Being around horses every single day has its risks. We had, of course, one very scary accident right in the beginning I hope to never see the likes of again. But six months with no other incidents has been pretty good. Well, ok, we did have the whole bucket dragging rodeo- but no harm was done. Today got a little exciting.
Richard and I had just tied the horses to Wulf’s hitching rails and were preparing to hit the trail this morning. I had just picked up Apache’s first foot to put his boots on when things got a little crazy. Satchmo somehow got his lead rope under the end of the hitching rail made of large telephone poles and was pulling straight up with concern that he was stuck. I went to rush to help him to prevent any accident when Apache got scared because Satchmo was scared, so he pulled back on the rail with all his might. Satchmo’s strength pulling straight up had pulled the spikes nearly out that were holding the rail together, and Apache’s strength pulling back ripped the top of the already loosened hitching rail right off the posts. So then we had two scared horses who were attached by their lead ropes to a horizontal telephone pole that was swinging around between them like a ramrod that they were trying to run away from- right towards Wulf’s BMW. I jumped in the middle of them and yanked Apache towards the barn and that force turned Satchmo’s butt towards the car instead of the swinging beam that would have bashed the car to pieces. The pole then smashed into the barn- but that was ok because it didn’t really even leave a mark. But Apache was still freaked out and pulled back again. But this time, my foot was in the wrong place at the wrong time and he pulled back with all his weight- on my foot- pinning me down where I couldn’t escape from the still swinging hitching-post-turned-ramrod. Just then, (only about 5 seconds later but it felt like 5 years) Richard came to the rescue and calmed Satchmo so his end of the pole quit swinging around and he was able to untie him. This soothed Apache enough that he stopped long enough to get off my foot and for me to untie him as well.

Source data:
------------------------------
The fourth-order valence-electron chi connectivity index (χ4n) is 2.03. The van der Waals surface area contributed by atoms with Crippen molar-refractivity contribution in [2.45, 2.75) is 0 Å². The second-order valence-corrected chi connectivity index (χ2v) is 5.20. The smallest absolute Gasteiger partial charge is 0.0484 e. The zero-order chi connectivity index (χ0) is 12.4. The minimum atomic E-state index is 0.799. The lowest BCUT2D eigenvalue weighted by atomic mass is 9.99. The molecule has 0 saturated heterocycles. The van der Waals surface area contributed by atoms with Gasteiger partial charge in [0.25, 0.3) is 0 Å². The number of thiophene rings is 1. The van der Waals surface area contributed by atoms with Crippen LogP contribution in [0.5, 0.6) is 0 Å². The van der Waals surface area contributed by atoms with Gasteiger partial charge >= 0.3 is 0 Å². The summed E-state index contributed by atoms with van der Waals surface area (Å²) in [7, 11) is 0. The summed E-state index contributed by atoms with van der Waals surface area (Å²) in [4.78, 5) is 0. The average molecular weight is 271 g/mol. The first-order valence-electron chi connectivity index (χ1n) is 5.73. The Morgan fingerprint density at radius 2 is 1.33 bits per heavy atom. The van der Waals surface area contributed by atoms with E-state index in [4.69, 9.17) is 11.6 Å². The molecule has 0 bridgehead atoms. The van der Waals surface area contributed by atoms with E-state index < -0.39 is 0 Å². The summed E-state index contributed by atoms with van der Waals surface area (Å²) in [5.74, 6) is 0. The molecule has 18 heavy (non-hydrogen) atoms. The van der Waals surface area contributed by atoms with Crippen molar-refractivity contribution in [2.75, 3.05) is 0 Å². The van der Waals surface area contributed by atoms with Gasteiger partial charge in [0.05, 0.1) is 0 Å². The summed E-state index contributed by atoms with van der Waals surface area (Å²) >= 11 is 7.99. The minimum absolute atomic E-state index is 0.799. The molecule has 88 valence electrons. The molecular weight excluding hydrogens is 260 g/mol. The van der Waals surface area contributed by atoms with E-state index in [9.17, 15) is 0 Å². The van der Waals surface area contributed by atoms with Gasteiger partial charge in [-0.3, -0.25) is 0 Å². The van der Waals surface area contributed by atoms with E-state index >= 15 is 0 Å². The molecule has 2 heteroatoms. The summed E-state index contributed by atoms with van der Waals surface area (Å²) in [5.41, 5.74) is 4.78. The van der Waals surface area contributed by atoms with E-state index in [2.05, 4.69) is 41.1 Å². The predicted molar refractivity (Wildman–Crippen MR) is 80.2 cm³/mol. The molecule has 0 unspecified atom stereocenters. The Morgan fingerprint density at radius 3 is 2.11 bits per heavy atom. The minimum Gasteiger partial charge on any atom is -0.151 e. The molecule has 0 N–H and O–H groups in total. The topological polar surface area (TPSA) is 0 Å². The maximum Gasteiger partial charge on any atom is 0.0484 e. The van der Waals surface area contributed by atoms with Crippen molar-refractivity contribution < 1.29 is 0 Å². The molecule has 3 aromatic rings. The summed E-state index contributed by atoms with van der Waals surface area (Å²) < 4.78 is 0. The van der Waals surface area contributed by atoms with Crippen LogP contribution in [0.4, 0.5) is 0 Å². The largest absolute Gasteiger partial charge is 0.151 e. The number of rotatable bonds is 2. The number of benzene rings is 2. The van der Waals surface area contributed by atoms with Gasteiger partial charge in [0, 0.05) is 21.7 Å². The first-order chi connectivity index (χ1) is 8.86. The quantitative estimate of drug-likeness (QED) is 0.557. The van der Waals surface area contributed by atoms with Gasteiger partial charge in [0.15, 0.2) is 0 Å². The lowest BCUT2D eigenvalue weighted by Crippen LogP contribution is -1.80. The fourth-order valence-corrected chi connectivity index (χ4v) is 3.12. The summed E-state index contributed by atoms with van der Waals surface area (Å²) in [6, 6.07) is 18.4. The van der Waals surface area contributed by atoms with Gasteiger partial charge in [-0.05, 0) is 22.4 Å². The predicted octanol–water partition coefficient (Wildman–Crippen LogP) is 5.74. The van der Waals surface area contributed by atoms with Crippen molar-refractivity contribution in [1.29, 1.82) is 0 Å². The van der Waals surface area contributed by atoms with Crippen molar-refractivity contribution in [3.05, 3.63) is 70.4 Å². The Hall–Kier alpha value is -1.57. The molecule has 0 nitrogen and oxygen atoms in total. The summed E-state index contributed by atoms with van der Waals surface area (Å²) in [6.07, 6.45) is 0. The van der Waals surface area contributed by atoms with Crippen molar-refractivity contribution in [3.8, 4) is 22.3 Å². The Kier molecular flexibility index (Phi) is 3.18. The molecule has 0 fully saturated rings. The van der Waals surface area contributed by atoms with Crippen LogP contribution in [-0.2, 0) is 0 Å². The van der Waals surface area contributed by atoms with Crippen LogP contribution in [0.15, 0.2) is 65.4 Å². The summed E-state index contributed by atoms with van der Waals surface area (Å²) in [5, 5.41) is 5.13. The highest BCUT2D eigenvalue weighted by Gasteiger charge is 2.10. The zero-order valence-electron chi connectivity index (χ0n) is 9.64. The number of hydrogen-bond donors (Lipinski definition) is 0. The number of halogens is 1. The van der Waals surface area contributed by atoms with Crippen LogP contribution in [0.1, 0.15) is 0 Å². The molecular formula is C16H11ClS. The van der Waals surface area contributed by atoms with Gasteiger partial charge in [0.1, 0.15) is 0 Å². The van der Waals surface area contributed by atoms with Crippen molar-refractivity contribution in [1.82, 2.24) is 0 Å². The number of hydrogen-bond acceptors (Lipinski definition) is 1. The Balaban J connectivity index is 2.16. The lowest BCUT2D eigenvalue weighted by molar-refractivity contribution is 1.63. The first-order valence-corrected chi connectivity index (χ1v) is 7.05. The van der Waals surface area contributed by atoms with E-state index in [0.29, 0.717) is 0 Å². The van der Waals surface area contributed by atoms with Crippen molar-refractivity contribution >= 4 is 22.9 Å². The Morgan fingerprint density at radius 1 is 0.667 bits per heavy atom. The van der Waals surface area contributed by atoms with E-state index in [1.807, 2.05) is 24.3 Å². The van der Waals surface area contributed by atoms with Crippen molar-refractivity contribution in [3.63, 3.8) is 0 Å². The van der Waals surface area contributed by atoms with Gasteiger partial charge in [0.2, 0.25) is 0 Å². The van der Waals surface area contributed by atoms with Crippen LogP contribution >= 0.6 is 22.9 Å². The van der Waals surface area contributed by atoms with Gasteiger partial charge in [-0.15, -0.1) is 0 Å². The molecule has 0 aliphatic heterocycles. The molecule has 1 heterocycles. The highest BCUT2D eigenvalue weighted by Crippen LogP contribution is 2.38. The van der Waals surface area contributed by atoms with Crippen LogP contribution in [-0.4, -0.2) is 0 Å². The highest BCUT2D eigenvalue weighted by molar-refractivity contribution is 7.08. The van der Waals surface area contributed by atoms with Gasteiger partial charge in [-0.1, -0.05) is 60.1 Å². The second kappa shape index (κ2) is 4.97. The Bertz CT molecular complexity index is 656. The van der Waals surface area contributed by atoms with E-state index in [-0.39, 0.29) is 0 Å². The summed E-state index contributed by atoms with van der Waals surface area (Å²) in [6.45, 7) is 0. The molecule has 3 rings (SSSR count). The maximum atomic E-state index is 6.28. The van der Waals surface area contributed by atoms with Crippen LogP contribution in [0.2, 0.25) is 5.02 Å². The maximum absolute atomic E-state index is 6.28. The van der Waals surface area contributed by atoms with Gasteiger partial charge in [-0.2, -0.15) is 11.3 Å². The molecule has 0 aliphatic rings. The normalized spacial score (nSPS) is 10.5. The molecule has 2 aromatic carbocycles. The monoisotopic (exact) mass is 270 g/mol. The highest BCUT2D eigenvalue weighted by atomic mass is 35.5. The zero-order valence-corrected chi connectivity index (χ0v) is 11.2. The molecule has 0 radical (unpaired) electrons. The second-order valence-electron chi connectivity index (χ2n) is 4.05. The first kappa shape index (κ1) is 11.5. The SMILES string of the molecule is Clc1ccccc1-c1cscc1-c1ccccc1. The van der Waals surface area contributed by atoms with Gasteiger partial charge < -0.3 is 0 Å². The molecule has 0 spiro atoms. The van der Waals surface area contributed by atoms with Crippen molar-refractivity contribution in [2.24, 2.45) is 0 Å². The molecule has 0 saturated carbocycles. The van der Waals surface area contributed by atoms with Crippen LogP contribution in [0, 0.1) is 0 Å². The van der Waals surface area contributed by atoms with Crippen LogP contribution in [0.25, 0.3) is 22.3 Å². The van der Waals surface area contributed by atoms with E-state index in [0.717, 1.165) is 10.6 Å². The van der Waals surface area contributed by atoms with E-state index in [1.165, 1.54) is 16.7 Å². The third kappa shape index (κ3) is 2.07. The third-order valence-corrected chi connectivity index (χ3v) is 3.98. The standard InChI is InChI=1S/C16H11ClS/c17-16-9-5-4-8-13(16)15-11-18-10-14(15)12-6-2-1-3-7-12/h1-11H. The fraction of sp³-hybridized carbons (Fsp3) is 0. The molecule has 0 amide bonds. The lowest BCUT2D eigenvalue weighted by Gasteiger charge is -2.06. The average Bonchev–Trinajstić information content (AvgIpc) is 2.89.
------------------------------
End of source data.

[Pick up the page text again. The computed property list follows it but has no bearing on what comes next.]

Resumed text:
Richard went in to get some ice, as I had acquired quite a limp. Wulf and the whole gang came out to see what was going on, and then they encouraged us to stay a day so I could put my quickly swelling foot up and ice it. So, we put the horses away and I spent the rest of the day in a hammock in the yard icing my foot!
The Ryan family, Wulf’s neighbors, spent the afternoon entertaining us by teaching us all kinds of survival and primitive skills. Richard got to practice making a fire with no matches, and I learned from my hammock how to make simple flour “pockets” on campfire coals that you could fill with anything yummy for a meal. Wulf also entertained us with offers for a “fair” horse trade – He wanted to trade an old horse he had which had cancer for Satchmo and Tiska! He then ‘sweeted’ the deal by throwing in a crazy mustang that destroyed everything (owned by someone else) for our two. In jest, we offered to trade for his high quality Belgian stallion, but apparently we were too tough of horse traders because the deal never went through!
*** Just a side note so you don’t worry- my foot, two and a half weeks later, is still bruised but doing ok. It doesn’t bother me much as long as it doesn’t get bumped. It will be fine in time, and I am grateful that it was a minor injury considering what could have happened during this horse indident.